OBJECTIVE - To review outcome and cardiovascular and respiratory function after initiation of differential lung ventilation for acute severe native lung hyperinflation in patients who have had a single-lung transplant for end-stage emphysema.
DESIGN - Retrospective review.
SETTING - Cardiothoracic tertiary referral center.
PARTICIPANTS - Thirteen patients who had differential lung ventilation for acute severe native lung hyperinflation, of a total of 132 patients who had a single-lung transplant for end-stage emphysema between 1988 and the end of 2000.
INTERVENTIONS - None. measurements and main results: Thirteen patients had differential lung ventilation for acute severe native lung hyperinflation; 7 survived to 1 year after transplant. There was a highly significant (p = 0.0006) improvement in mean PaO(2) from 8.23 (95% confidence interval [CI], 6.15 to 10.3) to 16.6 (95% CI, 12.84 to 20.45) 1 hour after start of differential lung ventilation. The average ratio of estimated dynamic compliance in the native lung compared with the transplanted (donor) lung was 2.69 (95% CI, 1.75 to 3.62).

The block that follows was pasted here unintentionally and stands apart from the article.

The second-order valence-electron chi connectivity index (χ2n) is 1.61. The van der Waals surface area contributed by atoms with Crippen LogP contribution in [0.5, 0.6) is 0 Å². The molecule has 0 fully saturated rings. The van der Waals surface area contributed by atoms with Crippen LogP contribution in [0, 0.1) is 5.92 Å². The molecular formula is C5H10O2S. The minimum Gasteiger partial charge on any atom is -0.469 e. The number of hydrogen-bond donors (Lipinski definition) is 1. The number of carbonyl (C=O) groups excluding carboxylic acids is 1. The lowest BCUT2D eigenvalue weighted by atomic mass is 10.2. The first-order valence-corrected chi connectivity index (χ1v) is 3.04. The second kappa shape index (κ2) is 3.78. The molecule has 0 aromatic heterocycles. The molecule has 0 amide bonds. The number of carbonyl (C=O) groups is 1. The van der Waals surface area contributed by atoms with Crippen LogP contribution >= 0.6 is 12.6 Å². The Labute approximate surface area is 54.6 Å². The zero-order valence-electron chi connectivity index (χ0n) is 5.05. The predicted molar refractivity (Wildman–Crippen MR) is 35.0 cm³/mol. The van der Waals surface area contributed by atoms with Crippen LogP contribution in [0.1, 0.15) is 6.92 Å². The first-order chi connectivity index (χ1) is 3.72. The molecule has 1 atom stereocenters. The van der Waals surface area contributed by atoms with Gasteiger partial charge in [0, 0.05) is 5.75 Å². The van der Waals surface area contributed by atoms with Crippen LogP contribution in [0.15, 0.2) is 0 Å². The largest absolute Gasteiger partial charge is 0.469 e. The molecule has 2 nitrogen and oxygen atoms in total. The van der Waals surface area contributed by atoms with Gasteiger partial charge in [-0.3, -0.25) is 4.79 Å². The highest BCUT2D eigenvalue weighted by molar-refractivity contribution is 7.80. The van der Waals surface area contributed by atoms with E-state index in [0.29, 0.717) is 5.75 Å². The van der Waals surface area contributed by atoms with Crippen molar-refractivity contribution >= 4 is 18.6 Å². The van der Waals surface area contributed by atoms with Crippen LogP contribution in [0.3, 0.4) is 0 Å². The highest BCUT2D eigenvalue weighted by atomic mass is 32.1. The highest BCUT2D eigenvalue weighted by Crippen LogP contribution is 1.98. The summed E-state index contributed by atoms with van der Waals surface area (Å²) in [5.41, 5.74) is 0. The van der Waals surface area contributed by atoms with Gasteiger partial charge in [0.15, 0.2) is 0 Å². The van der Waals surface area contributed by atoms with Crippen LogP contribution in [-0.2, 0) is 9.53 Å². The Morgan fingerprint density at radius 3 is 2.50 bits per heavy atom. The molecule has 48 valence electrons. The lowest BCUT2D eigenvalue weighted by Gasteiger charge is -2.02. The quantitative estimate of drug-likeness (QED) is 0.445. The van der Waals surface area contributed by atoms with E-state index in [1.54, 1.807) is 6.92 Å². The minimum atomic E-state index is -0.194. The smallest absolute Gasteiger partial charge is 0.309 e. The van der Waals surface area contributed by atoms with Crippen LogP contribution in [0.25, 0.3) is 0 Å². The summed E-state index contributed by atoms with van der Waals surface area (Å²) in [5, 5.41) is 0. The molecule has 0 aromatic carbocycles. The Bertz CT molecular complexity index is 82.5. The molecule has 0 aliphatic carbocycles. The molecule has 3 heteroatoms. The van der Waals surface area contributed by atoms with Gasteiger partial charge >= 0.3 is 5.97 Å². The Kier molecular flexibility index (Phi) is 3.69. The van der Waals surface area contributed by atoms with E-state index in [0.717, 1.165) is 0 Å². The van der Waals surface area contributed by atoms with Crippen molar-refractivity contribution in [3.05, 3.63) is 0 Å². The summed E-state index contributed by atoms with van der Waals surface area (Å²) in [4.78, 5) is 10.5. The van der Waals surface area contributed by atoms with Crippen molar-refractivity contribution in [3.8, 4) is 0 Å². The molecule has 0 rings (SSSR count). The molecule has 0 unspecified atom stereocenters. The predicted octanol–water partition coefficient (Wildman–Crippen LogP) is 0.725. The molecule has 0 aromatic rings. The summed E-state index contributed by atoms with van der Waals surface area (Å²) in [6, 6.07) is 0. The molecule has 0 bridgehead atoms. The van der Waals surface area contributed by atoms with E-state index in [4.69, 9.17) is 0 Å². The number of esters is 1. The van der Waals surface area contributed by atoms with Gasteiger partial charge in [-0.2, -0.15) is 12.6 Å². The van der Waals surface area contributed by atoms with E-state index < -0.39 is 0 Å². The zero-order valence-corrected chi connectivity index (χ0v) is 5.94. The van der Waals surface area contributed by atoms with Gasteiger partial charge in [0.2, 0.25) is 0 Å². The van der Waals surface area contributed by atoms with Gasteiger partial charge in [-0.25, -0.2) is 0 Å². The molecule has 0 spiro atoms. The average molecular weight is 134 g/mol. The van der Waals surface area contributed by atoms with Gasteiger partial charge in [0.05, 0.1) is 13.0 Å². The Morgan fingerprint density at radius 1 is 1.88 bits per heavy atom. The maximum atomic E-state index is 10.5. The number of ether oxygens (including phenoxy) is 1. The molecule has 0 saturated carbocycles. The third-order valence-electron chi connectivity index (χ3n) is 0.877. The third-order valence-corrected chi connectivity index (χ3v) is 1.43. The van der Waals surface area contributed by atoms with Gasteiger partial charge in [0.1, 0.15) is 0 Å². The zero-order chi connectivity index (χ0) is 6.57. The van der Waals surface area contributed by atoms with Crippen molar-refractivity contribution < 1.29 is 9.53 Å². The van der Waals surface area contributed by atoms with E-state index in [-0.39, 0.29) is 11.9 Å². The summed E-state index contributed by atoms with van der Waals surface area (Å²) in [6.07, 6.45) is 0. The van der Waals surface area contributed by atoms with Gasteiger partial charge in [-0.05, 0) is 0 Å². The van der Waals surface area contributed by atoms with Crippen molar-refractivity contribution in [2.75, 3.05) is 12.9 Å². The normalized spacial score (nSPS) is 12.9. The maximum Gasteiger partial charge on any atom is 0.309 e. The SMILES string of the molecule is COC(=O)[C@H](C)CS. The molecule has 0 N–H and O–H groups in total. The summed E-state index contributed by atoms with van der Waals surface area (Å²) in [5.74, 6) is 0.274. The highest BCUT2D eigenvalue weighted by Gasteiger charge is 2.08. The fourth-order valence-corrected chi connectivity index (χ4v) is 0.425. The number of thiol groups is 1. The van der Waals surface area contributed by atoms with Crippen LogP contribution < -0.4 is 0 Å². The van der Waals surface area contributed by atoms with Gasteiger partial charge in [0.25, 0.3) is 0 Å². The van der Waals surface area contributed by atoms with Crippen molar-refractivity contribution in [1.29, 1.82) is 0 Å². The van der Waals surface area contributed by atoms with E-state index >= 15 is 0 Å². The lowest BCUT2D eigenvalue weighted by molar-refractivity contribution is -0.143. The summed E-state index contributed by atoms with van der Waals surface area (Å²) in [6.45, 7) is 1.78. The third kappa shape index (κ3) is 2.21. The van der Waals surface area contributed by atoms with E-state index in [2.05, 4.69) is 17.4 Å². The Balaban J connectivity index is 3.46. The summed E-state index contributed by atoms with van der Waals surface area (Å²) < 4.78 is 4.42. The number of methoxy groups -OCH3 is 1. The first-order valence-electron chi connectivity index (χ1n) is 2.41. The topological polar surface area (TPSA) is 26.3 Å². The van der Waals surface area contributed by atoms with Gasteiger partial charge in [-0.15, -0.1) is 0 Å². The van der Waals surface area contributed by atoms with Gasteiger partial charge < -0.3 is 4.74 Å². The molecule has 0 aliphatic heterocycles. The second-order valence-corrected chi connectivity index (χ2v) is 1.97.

CONCLUSION - In addition to previous case reports, this series shows that differential lung ventilation is an appropriate treatment for acute severe native lung hyperinflation. A difference in estimated effective dynamic compliance of > or = 2.69 between native and transplanted lung may require differential lung ventilation.
Copyright 2002, Elsevier Science (USA). All rights reserved.